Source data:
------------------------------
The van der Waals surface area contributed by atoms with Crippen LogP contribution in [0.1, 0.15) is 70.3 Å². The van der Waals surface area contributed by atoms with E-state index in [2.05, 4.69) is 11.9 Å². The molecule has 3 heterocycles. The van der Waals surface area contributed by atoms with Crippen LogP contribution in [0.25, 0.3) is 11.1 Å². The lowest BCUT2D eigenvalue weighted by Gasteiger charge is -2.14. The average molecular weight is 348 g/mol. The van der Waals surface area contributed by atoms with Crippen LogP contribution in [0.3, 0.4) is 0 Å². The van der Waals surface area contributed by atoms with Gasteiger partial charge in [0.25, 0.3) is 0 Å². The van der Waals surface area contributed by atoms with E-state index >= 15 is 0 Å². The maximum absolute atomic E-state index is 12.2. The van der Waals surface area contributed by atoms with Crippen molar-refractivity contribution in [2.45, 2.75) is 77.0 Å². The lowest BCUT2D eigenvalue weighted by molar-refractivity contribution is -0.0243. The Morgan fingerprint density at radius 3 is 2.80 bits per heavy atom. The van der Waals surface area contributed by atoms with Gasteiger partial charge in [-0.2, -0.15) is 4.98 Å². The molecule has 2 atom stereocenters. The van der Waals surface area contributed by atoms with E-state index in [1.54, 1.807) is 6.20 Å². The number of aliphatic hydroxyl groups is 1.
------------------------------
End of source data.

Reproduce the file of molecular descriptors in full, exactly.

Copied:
The van der Waals surface area contributed by atoms with Crippen LogP contribution in [0.1, 0.15) is 70.3 Å². The van der Waals surface area contributed by atoms with E-state index in [2.05, 4.69) is 11.9 Å². The molecule has 3 heterocycles. The van der Waals surface area contributed by atoms with Crippen LogP contribution in [0.25, 0.3) is 11.1 Å². The lowest BCUT2D eigenvalue weighted by Gasteiger charge is -2.14. The average molecular weight is 348 g/mol. The van der Waals surface area contributed by atoms with Crippen LogP contribution in [0.3, 0.4) is 0 Å². The van der Waals surface area contributed by atoms with Gasteiger partial charge in [0.25, 0.3) is 0 Å². The van der Waals surface area contributed by atoms with E-state index >= 15 is 0 Å². The maximum absolute atomic E-state index is 12.2. The van der Waals surface area contributed by atoms with Crippen molar-refractivity contribution in [2.45, 2.75) is 77.0 Å². The lowest BCUT2D eigenvalue weighted by molar-refractivity contribution is -0.0243. The Morgan fingerprint density at radius 3 is 2.80 bits per heavy atom. The van der Waals surface area contributed by atoms with Gasteiger partial charge in [-0.2, -0.15) is 4.98 Å². The molecule has 2 atom stereocenters. The van der Waals surface area contributed by atoms with E-state index in [1.54, 1.807) is 6.20 Å². The number of aliphatic hydroxyl groups is 1.